What most surprises you about your job?

What most surprises me is how much I have learned about business administration “on the job” in the past 18 months — from day-to-day tasks related to sales, marketing, and account management to all the planning and processes involved in the launch of a new project. While I have no formal business-related qualifications, my academic training provided me with project management skills that are very much applicable in the private sector.

What are your favourite parts of your job?

My favourite parts of my job include all communication-related activities, whether it is researching the media world, conducting interviews with journalists and PR consultants, developing ideas for marketing content, or assisting and collaborating with clients. Since I am representing the “German voice” in my company, I also often find myself communicating and mediating between British and German cultures. This can be challenging at times, but it also often fun, and it gives me the opportunity to apply the intercultural concepts I used to teach in my German classes. Another aspect of my job I particularly enjoy is working with our student interns and coordinating the internship program. It keeps me connected to the academic world.

What would you change about it if you could?

While I enjoy the diversity of responsibilities I have in my job, I sometimes wish I could devote more time and focus to fewer tasks.

What’s next for you, career-wise?

My midterm goal is the successful completion of the project we recently launched in Germany. It’s been an exciting process so far, and I’ve learned a great deal over the last few months. My long-term goal is to combine my academic and non-academic work experience and to move back into a higher education setting. Ideally, I would love to work in a student-advising capacity, with a special interest in career-related and international topics. I think my own experience of transitioning from academia to the private sector as well as across different countries has provided me with great insight into global labour and education markets.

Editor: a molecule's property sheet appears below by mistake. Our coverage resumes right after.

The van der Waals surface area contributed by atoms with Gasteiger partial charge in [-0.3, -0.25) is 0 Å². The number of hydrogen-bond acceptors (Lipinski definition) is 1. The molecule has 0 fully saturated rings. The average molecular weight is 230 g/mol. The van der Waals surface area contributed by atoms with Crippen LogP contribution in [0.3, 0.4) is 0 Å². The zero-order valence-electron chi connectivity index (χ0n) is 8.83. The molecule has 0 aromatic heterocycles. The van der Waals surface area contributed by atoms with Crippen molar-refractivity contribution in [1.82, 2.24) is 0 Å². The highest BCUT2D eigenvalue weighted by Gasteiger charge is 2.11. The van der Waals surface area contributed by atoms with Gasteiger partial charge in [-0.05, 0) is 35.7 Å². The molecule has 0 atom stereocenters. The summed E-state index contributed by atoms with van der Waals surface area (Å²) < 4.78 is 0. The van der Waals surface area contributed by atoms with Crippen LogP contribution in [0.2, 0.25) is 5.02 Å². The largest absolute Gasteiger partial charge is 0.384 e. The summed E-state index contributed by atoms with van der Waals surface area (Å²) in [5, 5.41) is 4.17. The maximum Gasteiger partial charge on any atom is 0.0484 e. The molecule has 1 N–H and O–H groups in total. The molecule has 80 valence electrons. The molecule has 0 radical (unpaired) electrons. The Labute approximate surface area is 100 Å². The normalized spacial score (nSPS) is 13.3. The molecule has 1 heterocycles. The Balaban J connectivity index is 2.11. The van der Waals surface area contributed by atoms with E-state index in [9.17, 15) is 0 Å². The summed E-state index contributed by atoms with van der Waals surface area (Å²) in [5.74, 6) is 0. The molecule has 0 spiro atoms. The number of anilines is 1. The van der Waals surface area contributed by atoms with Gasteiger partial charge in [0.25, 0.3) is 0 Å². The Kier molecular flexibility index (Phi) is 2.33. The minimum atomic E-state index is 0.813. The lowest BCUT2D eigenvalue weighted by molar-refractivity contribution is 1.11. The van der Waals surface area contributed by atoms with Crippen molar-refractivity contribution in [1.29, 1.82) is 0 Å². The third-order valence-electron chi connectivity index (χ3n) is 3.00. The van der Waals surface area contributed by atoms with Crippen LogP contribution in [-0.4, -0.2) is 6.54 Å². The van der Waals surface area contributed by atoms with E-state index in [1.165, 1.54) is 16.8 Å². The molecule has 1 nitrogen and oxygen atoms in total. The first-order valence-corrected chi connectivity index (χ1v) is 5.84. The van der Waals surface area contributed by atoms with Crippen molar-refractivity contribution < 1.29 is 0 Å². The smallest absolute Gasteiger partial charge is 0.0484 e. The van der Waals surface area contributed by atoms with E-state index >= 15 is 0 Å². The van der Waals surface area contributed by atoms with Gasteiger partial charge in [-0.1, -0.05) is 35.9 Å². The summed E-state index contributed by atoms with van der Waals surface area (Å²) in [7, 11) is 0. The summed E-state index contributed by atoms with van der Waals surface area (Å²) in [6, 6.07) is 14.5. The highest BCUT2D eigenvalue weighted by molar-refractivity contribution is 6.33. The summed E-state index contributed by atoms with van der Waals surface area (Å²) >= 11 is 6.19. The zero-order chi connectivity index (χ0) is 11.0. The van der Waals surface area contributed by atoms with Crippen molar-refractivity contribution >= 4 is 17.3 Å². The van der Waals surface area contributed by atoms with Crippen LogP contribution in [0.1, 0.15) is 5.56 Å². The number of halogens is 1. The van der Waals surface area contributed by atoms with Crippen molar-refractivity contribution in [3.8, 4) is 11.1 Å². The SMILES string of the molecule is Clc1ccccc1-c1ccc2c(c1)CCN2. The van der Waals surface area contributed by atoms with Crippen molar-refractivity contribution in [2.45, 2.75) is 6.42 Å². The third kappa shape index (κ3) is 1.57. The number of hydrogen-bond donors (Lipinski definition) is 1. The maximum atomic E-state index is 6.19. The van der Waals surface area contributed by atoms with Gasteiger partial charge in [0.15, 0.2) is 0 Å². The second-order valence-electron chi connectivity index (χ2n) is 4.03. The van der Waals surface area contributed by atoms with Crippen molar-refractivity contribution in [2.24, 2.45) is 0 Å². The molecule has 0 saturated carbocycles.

What advice or thoughts do you have for post-PhDs in transition now?

One piece of advice I would like to share from my own experience is to try and do your career transition in small steps. Many graduate degrees, particularly in the field of humanities, do not necessarily come with specific job profiles, and that can be challenging, but it is also a real opportunity to learn how to translate and use your skills and knowledge to create your own professional profile outside academia. This may take some time, and many may have to take a step or two back at first to get the job experience, skills, and knowledge they need to progress towards their ideal job. You will, however, discover that much of what you have been doing in academia can be almost directly applied in many business sectors, whether it’s research and analysis, writing and publishing, training, teaching and recruiting, marketing and project management, or many other tasks. A big part of the transition process is a matter of molding your academic skills to match concepts and terminology used in the private sector. Transitioning outside academia is like learning to re-tell a story — your career story — from a different perspective.

ABOUT JENNIFER POLK
Jennifer Polk
Jennifer Polk is a career coach and writer. She earned her PhD in history from the University of Toronto in 2012. For more information and resources, check out her website: FromPhDtoLife.com.